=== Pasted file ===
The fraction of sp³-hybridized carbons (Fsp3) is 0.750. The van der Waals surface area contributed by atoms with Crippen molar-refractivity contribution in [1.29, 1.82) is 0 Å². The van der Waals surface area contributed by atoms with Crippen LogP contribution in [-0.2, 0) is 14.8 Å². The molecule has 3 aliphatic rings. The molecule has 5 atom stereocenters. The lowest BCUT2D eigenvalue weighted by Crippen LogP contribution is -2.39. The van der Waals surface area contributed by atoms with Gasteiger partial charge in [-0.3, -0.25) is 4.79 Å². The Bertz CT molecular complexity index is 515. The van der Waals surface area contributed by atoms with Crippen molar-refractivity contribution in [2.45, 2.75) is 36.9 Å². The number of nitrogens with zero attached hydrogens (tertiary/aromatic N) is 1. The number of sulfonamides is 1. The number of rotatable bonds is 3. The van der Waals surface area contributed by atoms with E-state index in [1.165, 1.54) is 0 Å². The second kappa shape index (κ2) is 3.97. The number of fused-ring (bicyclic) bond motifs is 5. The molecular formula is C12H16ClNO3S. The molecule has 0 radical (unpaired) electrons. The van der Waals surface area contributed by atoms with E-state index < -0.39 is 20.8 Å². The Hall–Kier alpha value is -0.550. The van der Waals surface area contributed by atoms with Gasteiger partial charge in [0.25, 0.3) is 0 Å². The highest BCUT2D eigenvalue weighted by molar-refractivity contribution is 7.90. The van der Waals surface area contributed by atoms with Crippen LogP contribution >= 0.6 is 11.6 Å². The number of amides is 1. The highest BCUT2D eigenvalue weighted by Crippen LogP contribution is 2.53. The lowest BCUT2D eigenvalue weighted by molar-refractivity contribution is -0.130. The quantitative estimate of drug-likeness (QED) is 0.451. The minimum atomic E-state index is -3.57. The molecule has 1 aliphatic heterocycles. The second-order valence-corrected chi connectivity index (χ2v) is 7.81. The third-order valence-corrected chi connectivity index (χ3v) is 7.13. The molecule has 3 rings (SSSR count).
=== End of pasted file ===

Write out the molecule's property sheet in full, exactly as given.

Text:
The fraction of sp³-hybridized carbons (Fsp3) is 0.750. The van der Waals surface area contributed by atoms with Crippen molar-refractivity contribution in [1.29, 1.82) is 0 Å². The van der Waals surface area contributed by atoms with Crippen LogP contribution in [-0.2, 0) is 14.8 Å². The molecule has 3 aliphatic rings. The molecule has 5 atom stereocenters. The lowest BCUT2D eigenvalue weighted by Crippen LogP contribution is -2.39. The van der Waals surface area contributed by atoms with Gasteiger partial charge in [-0.3, -0.25) is 4.79 Å². The Bertz CT molecular complexity index is 515. The van der Waals surface area contributed by atoms with Crippen molar-refractivity contribution in [2.45, 2.75) is 36.9 Å². The number of nitrogens with zero attached hydrogens (tertiary/aromatic N) is 1. The number of sulfonamides is 1. The number of rotatable bonds is 3. The van der Waals surface area contributed by atoms with E-state index in [1.165, 1.54) is 0 Å². The second kappa shape index (κ2) is 3.97. The number of fused-ring (bicyclic) bond motifs is 5. The molecular formula is C12H16ClNO3S. The molecule has 0 radical (unpaired) electrons. The van der Waals surface area contributed by atoms with E-state index < -0.39 is 20.8 Å². The Hall–Kier alpha value is -0.550. The van der Waals surface area contributed by atoms with Gasteiger partial charge in [0.25, 0.3) is 0 Å². The highest BCUT2D eigenvalue weighted by molar-refractivity contribution is 7.90. The van der Waals surface area contributed by atoms with Crippen LogP contribution >= 0.6 is 11.6 Å². The number of amides is 1. The highest BCUT2D eigenvalue weighted by Crippen LogP contribution is 2.53. The lowest BCUT2D eigenvalue weighted by molar-refractivity contribution is -0.130. The quantitative estimate of drug-likeness (QED) is 0.451. The minimum atomic E-state index is -3.57. The molecule has 1 aliphatic heterocycles. The second-order valence-corrected chi connectivity index (χ2v) is 7.81. The third-order valence-corrected chi connectivity index (χ3v) is 7.13. The molecule has 3 rings (SSSR count).